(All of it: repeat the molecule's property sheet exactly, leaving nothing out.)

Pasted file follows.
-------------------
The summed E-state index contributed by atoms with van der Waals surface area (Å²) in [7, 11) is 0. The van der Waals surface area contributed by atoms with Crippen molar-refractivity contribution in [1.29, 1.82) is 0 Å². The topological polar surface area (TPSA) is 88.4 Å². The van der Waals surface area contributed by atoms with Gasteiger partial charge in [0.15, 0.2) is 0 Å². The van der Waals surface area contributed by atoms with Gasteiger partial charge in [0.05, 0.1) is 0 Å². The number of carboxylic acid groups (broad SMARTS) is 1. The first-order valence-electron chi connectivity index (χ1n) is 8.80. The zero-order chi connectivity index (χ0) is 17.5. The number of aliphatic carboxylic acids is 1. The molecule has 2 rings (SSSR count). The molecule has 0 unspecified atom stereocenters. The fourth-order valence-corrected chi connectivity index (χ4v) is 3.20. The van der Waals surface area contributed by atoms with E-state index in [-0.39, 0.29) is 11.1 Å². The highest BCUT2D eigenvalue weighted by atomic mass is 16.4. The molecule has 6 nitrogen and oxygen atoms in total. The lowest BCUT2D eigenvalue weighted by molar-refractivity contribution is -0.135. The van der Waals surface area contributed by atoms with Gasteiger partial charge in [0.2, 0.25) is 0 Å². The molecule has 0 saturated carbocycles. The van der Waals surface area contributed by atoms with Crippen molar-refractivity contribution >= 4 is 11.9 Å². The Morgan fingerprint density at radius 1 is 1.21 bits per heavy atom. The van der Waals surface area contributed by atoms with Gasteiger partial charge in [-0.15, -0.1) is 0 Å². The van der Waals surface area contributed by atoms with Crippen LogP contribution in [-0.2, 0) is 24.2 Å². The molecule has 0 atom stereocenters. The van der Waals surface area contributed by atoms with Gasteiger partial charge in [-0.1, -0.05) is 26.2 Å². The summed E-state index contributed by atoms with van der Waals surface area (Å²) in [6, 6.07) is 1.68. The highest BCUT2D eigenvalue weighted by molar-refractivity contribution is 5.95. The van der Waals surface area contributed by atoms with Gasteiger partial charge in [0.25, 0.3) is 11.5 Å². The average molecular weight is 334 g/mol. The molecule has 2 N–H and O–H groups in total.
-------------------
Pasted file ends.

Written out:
The summed E-state index contributed by atoms with van der Waals surface area (Å²) in [7, 11) is 0. The van der Waals surface area contributed by atoms with Crippen molar-refractivity contribution in [1.29, 1.82) is 0 Å². The topological polar surface area (TPSA) is 88.4 Å². The van der Waals surface area contributed by atoms with Gasteiger partial charge in [0.15, 0.2) is 0 Å². The van der Waals surface area contributed by atoms with Gasteiger partial charge in [0.05, 0.1) is 0 Å². The number of carboxylic acid groups (broad SMARTS) is 1. The first-order valence-electron chi connectivity index (χ1n) is 8.80. The zero-order chi connectivity index (χ0) is 17.5. The number of aliphatic carboxylic acids is 1. The molecule has 2 rings (SSSR count). The molecule has 0 unspecified atom stereocenters. The fourth-order valence-corrected chi connectivity index (χ4v) is 3.20. The van der Waals surface area contributed by atoms with E-state index in [-0.39, 0.29) is 11.1 Å². The highest BCUT2D eigenvalue weighted by atomic mass is 16.4. The molecule has 6 nitrogen and oxygen atoms in total. The lowest BCUT2D eigenvalue weighted by molar-refractivity contribution is -0.135. The van der Waals surface area contributed by atoms with Gasteiger partial charge in [0.2, 0.25) is 0 Å². The molecule has 0 saturated carbocycles. The van der Waals surface area contributed by atoms with Crippen molar-refractivity contribution >= 4 is 11.9 Å². The Morgan fingerprint density at radius 1 is 1.21 bits per heavy atom. The van der Waals surface area contributed by atoms with Gasteiger partial charge in [-0.15, -0.1) is 0 Å². The van der Waals surface area contributed by atoms with Crippen LogP contribution in [-0.2, 0) is 24.2 Å². The molecule has 0 atom stereocenters. The van der Waals surface area contributed by atoms with Gasteiger partial charge in [-0.1, -0.05) is 26.2 Å². The summed E-state index contributed by atoms with van der Waals surface area (Å²) in [6, 6.07) is 1.68. The highest BCUT2D eigenvalue weighted by molar-refractivity contribution is 5.95. The van der Waals surface area contributed by atoms with Gasteiger partial charge in [0.25, 0.3) is 11.5 Å². The average molecular weight is 334 g/mol. The molecule has 2 N–H and O–H groups in total.